How to write a formal resignation letter and not burn any bridges.

So, you’ve made the decision to quit your job, but you haven’t yet told your boss, because you’re not entirely sure how.

Yes, you may be a little over them, but you also don’t want to burn any bridges. And also, you’ll probably need a letter of reference from them at some stage. So, you know what you really need to do is write a kickarse resignation letter.

Easier said than done… or written? Don’t worry, we’re here to help. Mamamia‘s People and Culture Manager, Nicolle Stuart and Talent Acquisition Specialist, Deborah Francis know all too well the importance of a ‘good’ resignation.

How to quit: before your formal resignation letter.

“Resigning is not easy; the stress and anxiety effects people, more than it should,” says Nicolle.

“I always recommend checking the period you’re obliged to give notice, and then, with the right timing, verbally resigning to your manager first. Talk them through your reasons and thank them.

“Managers (even the not-so-great ones) will always have taught you valuable lessons, and good managers will have spent a great deal of time training you, helping you problem solve and focusing on your development.”

Nicolle recommends once that conversation happens, you should follow it up in writing.

What to avoid when resigning.

While it can be hard to tell your manager you are resigning, Deborah says you should avoid being emotional. 

“Avoid swearing, yelling, crying, calling your boss and teammates names, and please avoid gossiping during your notice period and spreading the negativity.” 

How to write your resignation letter. 

Deborah says your resignation should be short and to the point. 

“It needs to include your official resignation date and your final working day according to your contract. Including a thank you is also appropriate.” 

“You don’t need to go into detail as to why you are resigning, those conversations usually happen when you initially chat with your manager and with HR in the exit interview process,” says Deborah.

How to address your resignation letter. 

“The structure of the letter is quite simple. Address it to your manager, let them know the date you will be finishing up and again.  This can be addressed to your direct manager and/or the organisation.”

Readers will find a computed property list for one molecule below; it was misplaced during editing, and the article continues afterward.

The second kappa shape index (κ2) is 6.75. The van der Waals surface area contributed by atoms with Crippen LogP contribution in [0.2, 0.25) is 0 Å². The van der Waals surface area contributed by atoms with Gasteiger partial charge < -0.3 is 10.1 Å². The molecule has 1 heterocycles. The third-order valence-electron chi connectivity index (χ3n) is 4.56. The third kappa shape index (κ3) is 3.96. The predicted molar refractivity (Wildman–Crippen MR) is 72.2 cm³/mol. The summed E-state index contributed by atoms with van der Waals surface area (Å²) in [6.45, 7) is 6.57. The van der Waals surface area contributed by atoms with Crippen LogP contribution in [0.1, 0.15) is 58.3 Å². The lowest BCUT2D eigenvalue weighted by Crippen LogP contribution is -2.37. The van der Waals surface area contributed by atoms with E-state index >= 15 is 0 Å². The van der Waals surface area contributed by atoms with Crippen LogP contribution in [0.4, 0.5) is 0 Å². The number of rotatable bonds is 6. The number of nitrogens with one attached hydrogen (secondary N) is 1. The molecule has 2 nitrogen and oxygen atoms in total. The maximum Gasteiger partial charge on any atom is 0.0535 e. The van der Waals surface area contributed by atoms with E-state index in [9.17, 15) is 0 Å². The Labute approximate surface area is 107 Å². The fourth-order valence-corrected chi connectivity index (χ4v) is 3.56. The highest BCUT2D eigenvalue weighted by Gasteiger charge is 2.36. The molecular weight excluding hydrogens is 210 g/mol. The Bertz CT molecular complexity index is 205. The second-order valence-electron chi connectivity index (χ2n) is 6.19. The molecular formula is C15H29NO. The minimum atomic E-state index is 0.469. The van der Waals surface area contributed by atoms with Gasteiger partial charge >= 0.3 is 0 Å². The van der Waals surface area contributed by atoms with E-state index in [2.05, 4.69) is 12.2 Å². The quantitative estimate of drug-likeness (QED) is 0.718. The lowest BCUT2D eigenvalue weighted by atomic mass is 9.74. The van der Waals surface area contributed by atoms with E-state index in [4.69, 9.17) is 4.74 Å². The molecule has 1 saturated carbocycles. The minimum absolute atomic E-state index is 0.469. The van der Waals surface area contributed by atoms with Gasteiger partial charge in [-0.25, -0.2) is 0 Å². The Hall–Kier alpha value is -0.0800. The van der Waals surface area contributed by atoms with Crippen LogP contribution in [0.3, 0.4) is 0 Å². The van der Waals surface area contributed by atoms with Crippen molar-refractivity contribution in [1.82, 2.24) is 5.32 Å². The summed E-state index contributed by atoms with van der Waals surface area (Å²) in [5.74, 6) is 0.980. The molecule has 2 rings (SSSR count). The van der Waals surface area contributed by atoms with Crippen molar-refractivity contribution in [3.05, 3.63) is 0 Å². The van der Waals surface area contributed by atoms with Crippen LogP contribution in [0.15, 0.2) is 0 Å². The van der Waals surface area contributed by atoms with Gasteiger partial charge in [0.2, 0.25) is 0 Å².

How to end your resignation letter. 

Nicole says you should end a resignation letter by saying thank you, which is a vital thing people often miss. 

“The line could be: ‘I would like to thank the organisation/company for my time here, I have learnt a great deal and am very appreciative of the opportunities I had while employed’.”

Nicolle also suggests including at the end of your resignation letter an offer of assistance as a goodwill gesture, such as “Please let me know if there is anything I can do to assist in the transition.”

A resignation letter template.

Here’s a sample resignation letter.

resignation letter template
A resignation letter template we created. Image: Mamamia.

What to do after you’ve resigned. 

Nicolle warns that even if you do write an exemplary resignation letter (which of course you will), it's important to consider how you conduct yourself until you actually leave.

"The real damage can be done after the resignation," says Nicolle. 

"I have seen so many people switch off the minute their letter is handed in, all of a sudden they are exhausting all their sick leave, not finishing projects, coasting through their final weeks.

"The way in which you behave in those final four weeks, can undo all of your hard work during the time you were employed."

Nicolle's final advice about the resignation process is, "People forget it can be a small world. How you go out is how you will be remembered, so be that person that works right up until 5pm on your last day, it means you will leave with your reputation intact."

How to manage your exit interview. 

Deborah says the most important thing to remember in your exit interview is to be professional. 

“Usually these interviews are conducted by HR and dumping on them all your issues with people and the business won't be helpful.”

“Be constructive with your criticism and mention any solutions that could have changed the outcome. Remember to talk about positives from your time in the business,” says Deborah. 

Now go and write the best formal resignation letter you can, and follow your dreams

Looking to change jobs? Find more expert advice in our ultimate guide to getting the job of your dreams: